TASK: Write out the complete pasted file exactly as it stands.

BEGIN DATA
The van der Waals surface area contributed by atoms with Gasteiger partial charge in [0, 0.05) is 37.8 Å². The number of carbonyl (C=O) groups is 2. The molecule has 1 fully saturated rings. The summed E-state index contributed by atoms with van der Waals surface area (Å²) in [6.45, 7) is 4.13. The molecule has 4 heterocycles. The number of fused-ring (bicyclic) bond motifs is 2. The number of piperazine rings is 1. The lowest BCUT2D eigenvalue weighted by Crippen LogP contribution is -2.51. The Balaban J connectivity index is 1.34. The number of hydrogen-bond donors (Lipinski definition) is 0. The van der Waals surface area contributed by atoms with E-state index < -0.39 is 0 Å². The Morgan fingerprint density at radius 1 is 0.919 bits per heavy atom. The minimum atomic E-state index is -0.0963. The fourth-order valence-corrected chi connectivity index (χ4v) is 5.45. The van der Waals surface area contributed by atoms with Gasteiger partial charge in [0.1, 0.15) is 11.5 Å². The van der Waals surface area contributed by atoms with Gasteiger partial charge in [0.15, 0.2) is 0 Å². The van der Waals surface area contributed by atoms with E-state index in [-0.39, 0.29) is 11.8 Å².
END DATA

The van der Waals surface area contributed by atoms with Gasteiger partial charge in [0, 0.05) is 37.8 Å². The number of carbonyl (C=O) groups is 2. The molecule has 1 fully saturated rings. The summed E-state index contributed by atoms with van der Waals surface area (Å²) in [6.45, 7) is 4.13. The molecule has 4 heterocycles. The number of fused-ring (bicyclic) bond motifs is 2. The number of piperazine rings is 1. The lowest BCUT2D eigenvalue weighted by Crippen LogP contribution is -2.51. The Balaban J connectivity index is 1.34. The number of hydrogen-bond donors (Lipinski definition) is 0. The van der Waals surface area contributed by atoms with E-state index < -0.39 is 0 Å². The Morgan fingerprint density at radius 1 is 0.919 bits per heavy atom. The minimum atomic E-state index is -0.0963. The fourth-order valence-corrected chi connectivity index (χ4v) is 5.45. The van der Waals surface area contributed by atoms with Gasteiger partial charge in [0.1, 0.15) is 11.5 Å². The van der Waals surface area contributed by atoms with Gasteiger partial charge in [0.15, 0.2) is 0 Å². The van der Waals surface area contributed by atoms with E-state index in [-0.39, 0.29) is 11.8 Å².